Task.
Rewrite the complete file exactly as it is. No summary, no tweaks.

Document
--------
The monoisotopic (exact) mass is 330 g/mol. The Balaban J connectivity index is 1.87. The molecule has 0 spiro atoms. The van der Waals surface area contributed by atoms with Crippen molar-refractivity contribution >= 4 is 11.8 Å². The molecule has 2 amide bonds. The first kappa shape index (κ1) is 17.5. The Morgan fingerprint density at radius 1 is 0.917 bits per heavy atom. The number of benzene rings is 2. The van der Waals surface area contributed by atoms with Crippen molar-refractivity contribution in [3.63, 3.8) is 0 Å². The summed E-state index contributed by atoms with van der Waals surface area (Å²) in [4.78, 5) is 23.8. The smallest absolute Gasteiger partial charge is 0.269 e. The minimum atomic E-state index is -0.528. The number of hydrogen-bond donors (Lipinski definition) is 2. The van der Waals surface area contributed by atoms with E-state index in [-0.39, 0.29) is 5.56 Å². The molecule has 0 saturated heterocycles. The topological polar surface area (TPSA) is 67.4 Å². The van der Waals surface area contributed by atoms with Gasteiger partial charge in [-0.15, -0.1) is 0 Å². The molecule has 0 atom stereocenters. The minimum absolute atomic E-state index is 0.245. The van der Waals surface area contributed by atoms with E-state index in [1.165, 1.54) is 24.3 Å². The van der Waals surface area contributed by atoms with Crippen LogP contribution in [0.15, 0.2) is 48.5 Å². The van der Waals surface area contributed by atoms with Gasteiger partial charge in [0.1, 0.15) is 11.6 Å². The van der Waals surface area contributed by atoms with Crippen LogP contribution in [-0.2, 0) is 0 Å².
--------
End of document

The monoisotopic (exact) mass is 330 g/mol. The Balaban J connectivity index is 1.87. The molecule has 0 spiro atoms. The van der Waals surface area contributed by atoms with Crippen molar-refractivity contribution >= 4 is 11.8 Å². The molecule has 2 amide bonds. The first kappa shape index (κ1) is 17.5. The Morgan fingerprint density at radius 1 is 0.917 bits per heavy atom. The number of benzene rings is 2. The van der Waals surface area contributed by atoms with Crippen molar-refractivity contribution in [3.63, 3.8) is 0 Å². The summed E-state index contributed by atoms with van der Waals surface area (Å²) in [4.78, 5) is 23.8. The smallest absolute Gasteiger partial charge is 0.269 e. The minimum atomic E-state index is -0.528. The number of hydrogen-bond donors (Lipinski definition) is 2. The van der Waals surface area contributed by atoms with E-state index in [-0.39, 0.29) is 5.56 Å². The molecule has 0 saturated heterocycles. The topological polar surface area (TPSA) is 67.4 Å². The van der Waals surface area contributed by atoms with Gasteiger partial charge in [-0.15, -0.1) is 0 Å². The molecule has 0 atom stereocenters. The minimum absolute atomic E-state index is 0.245. The van der Waals surface area contributed by atoms with E-state index in [1.165, 1.54) is 24.3 Å². The van der Waals surface area contributed by atoms with Crippen LogP contribution in [0.15, 0.2) is 48.5 Å². The van der Waals surface area contributed by atoms with Gasteiger partial charge in [0.1, 0.15) is 11.6 Å². The van der Waals surface area contributed by atoms with Crippen LogP contribution in [-0.2, 0) is 0 Å².